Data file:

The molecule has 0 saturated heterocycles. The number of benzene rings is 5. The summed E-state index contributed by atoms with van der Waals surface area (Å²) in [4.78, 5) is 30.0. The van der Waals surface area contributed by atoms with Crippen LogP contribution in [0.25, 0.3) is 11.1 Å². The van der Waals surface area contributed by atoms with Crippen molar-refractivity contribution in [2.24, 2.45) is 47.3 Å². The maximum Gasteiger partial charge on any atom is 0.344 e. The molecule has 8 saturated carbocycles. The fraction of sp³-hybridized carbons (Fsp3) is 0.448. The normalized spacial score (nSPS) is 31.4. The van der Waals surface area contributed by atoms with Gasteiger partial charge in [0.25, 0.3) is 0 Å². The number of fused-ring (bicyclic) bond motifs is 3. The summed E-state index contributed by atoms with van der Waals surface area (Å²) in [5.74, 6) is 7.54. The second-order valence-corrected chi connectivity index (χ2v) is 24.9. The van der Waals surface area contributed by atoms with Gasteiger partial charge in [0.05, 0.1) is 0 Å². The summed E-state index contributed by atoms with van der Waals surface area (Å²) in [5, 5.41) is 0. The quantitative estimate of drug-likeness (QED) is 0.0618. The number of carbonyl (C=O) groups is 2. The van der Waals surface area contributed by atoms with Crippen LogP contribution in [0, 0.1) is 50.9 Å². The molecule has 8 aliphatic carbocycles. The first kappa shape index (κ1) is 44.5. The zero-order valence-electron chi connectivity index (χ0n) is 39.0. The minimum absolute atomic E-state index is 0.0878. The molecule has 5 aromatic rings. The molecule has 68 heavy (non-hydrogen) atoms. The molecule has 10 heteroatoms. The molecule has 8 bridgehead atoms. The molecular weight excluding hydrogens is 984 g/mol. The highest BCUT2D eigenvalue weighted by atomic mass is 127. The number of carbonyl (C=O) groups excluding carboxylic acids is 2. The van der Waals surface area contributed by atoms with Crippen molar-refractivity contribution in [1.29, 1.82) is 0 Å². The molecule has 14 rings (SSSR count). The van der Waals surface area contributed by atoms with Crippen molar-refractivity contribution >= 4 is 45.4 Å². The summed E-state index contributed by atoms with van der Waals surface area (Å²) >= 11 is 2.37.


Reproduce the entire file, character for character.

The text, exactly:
The molecule has 0 saturated heterocycles. The number of benzene rings is 5. The summed E-state index contributed by atoms with van der Waals surface area (Å²) in [4.78, 5) is 30.0. The van der Waals surface area contributed by atoms with Crippen LogP contribution in [0.25, 0.3) is 11.1 Å². The van der Waals surface area contributed by atoms with Crippen molar-refractivity contribution in [2.24, 2.45) is 47.3 Å². The maximum Gasteiger partial charge on any atom is 0.344 e. The molecule has 8 saturated carbocycles. The fraction of sp³-hybridized carbons (Fsp3) is 0.448. The normalized spacial score (nSPS) is 31.4. The van der Waals surface area contributed by atoms with Gasteiger partial charge in [0.25, 0.3) is 0 Å². The number of fused-ring (bicyclic) bond motifs is 3. The summed E-state index contributed by atoms with van der Waals surface area (Å²) in [5.74, 6) is 7.54. The second-order valence-corrected chi connectivity index (χ2v) is 24.9. The van der Waals surface area contributed by atoms with Gasteiger partial charge in [0.05, 0.1) is 0 Å². The summed E-state index contributed by atoms with van der Waals surface area (Å²) in [5, 5.41) is 0. The quantitative estimate of drug-likeness (QED) is 0.0618. The number of carbonyl (C=O) groups is 2. The van der Waals surface area contributed by atoms with Crippen LogP contribution in [0, 0.1) is 50.9 Å². The molecule has 8 aliphatic carbocycles. The first kappa shape index (κ1) is 44.5. The zero-order valence-electron chi connectivity index (χ0n) is 39.0. The minimum absolute atomic E-state index is 0.0878. The molecule has 5 aromatic rings. The molecule has 68 heavy (non-hydrogen) atoms. The molecule has 10 heteroatoms. The molecule has 8 bridgehead atoms. The molecular weight excluding hydrogens is 984 g/mol. The highest BCUT2D eigenvalue weighted by atomic mass is 127. The number of carbonyl (C=O) groups excluding carboxylic acids is 2. The van der Waals surface area contributed by atoms with Crippen molar-refractivity contribution in [1.29, 1.82) is 0 Å². The molecule has 14 rings (SSSR count). The van der Waals surface area contributed by atoms with Crippen molar-refractivity contribution >= 4 is 45.4 Å². The summed E-state index contributed by atoms with van der Waals surface area (Å²) >= 11 is 2.37.